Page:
Political neutrality of Indonesia's largest Islamic organisation in question after members allegedly told to support Prabowo

NU had pledged to stay neutral in the 2024 election and to distance itself from politics.

Keyla Supharta | January 31, 2024, 01:48 PM

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The political neutrality of the largest Islamic organisation in Indonesia has come into question, following reports that its leadership is rallying support for frontrunner Prabowo Subianto, Jakarta Post and CNN Indonesia reported.

Prominent cleric and Muslim scholar Nadirsyah Hosen, commonly known as Gus Nadir, claimed in a recent episode of political podcast GASPOL that top Nahdlatul Ulama (NU) officials are trying to sway its members to support Prabowo and his running mate, Gibran Rakabuming Raka, with an eye towards avoiding a runoff election.

Unwritten instruction

With an estimated membership of anywhere between 40 to 150 million, Nahdlatul Ulama (NU) has played an important role in shaping the outcome of presidential elections in the Muslim-majority country.

According to a recent opinion poll, Prabowo and Gibran will only be able to secure 46 per cent of the vote on Feb. 14, less than the above 50 per cent required to secure a victory in a single round, and avoid a runoff.

In the podcast, Gus Nadir claimed that NU's top officials gathered its regional branch leaders across the country for an informal meeting at a hotel in Surabaya, East Java, on Jan. 7.

In the meeting, NU's chairman Yahya Cholil Staquf supposedly gave an unwritten instruction, asking the leaders to support Prabowo and Gibran in the upcoming election.

Miftachul Achyar, the current supreme leader of NU, was reportedly present in the meeting and had told members to obey the instructions.

Gus Nadir, who is the former head of NU's religious council in the Australia and New Zealand branch, expressed his disappointment in the podcast, saying that NU had shifted from its traditional neutral stance in politics.

Unfounded speculation

However, Yahya rejected Gus Nadir's claims, calling them "unfounded speculation".

"Anyone can make assumptions about anything nowadays," Yahya said, as quoted by Jakarta Post.

Yahya assumed his leadership role in Indonesia's largest Islamic organisation in 2021, after promising to make NU a politically-neutral organisation again.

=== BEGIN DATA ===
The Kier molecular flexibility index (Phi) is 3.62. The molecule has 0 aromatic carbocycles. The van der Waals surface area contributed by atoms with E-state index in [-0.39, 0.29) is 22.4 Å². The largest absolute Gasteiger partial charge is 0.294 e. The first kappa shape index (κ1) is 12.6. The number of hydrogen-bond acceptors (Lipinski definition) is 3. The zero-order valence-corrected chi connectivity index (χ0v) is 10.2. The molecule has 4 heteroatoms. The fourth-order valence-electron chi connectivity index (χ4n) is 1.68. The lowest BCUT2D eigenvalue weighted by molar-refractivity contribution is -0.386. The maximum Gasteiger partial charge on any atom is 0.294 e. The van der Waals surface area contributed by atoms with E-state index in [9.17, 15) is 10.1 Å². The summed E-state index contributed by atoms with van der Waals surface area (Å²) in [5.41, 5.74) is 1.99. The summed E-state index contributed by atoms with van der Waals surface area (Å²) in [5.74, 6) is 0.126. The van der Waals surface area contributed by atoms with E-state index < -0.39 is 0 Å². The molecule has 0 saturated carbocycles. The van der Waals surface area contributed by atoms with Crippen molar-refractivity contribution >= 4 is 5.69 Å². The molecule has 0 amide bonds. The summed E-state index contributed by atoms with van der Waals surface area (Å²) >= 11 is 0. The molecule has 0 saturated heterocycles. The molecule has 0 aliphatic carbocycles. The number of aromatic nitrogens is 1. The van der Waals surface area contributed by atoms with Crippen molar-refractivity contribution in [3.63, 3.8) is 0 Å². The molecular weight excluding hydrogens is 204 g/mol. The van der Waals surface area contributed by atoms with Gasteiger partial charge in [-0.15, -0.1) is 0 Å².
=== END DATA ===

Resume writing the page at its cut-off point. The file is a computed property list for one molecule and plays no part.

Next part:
At that point, there was increasing worry that the organisation and some of its top officials were becoming too closely affiliated with political parties and President Joko "Jokowi" Widodo's administration.

NU enjoyed a close relationship with Jokowi throughout his presidency.

The organisation received numerous grants, while many of its senior leaders were appointed as cabinet ministers, ambassadors, and board members of different state-owned enterprises, Jakarta Post said.

Pledged to stay neutral

Under Yahya's leadership, NU pledged to stay neutral in the 2024 election and to distance itself from politics.

This includes banning its leaders from running for elected office, including for president and vice president. Top officials were also told to abstain from joining any presidential campaign team.

Jokowi's vice president, Ma'ruf Amin, was the supreme leader of NU before he stepped down to run in the 2019 presidential election.

"What can we do?"

Despite the chairman's pledge of neutrality, Yahya said during an NU conference in September 2023 that "NU will never be too far away from Jokowi".

He also reportedly affirmed NU's support for Jokowi ahead of the 2024 election campaign season as many of the outgoing leaders had worked closely with NU for a long time.

Responding to Gus Nadir's statement, Yahya said that he couldn't do much if his followers in the organisation were inclined to support one of the presidential candidates, CNN Indonesia reported.

"If others are moved by a statement made by another party, and proceed to take an action (based on that statement), then what can we do?" he asked.

Returning favour

While Jokowi has yet to publicly express support for any presidential candidate, the fact that his son could become Prabowo's vice president has led to speculation about his preferences.

For his part, Jokowi himself has said that as a father, he cannot stop his son from pursuing his own political career. Gibran, who was previously a member of the PDI-P party like his father, is running as an independent.

Supporting Prabowo and Gibran in the February election might be a way for NU to return Jokowi's favour, said Sukron Kamil, Arabic cultural and political professor at the Syarif Hidayatullah State Islamic University (UIN), speaking to the Jakarta Post.

Historically, NU has been dependent on state resources and support to carry out its activities.

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